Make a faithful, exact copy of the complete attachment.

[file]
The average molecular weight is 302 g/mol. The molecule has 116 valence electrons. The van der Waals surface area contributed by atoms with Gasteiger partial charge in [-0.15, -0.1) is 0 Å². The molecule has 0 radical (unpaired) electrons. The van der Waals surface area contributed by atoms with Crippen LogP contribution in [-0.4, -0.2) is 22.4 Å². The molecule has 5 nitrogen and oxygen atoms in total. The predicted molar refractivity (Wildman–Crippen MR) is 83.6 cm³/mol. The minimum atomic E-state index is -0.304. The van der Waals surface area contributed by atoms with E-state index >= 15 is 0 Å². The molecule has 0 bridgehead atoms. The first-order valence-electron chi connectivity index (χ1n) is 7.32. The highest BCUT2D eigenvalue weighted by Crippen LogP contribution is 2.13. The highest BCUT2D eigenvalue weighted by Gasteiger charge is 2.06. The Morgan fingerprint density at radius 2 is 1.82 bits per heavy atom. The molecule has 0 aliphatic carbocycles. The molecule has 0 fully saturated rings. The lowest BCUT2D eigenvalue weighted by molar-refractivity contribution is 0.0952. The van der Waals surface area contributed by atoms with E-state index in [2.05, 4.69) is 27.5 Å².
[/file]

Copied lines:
The average molecular weight is 302 g/mol. The molecule has 116 valence electrons. The van der Waals surface area contributed by atoms with Gasteiger partial charge in [-0.15, -0.1) is 0 Å². The molecule has 0 radical (unpaired) electrons. The van der Waals surface area contributed by atoms with Crippen LogP contribution in [-0.4, -0.2) is 22.4 Å². The molecule has 5 nitrogen and oxygen atoms in total. The predicted molar refractivity (Wildman–Crippen MR) is 83.6 cm³/mol. The minimum atomic E-state index is -0.304. The van der Waals surface area contributed by atoms with E-state index >= 15 is 0 Å². The molecule has 0 bridgehead atoms. The first-order valence-electron chi connectivity index (χ1n) is 7.32. The highest BCUT2D eigenvalue weighted by Crippen LogP contribution is 2.13. The highest BCUT2D eigenvalue weighted by Gasteiger charge is 2.06. The Morgan fingerprint density at radius 2 is 1.82 bits per heavy atom. The molecule has 0 aliphatic carbocycles. The molecule has 0 fully saturated rings. The lowest BCUT2D eigenvalue weighted by molar-refractivity contribution is 0.0952. The van der Waals surface area contributed by atoms with E-state index in [2.05, 4.69) is 27.5 Å².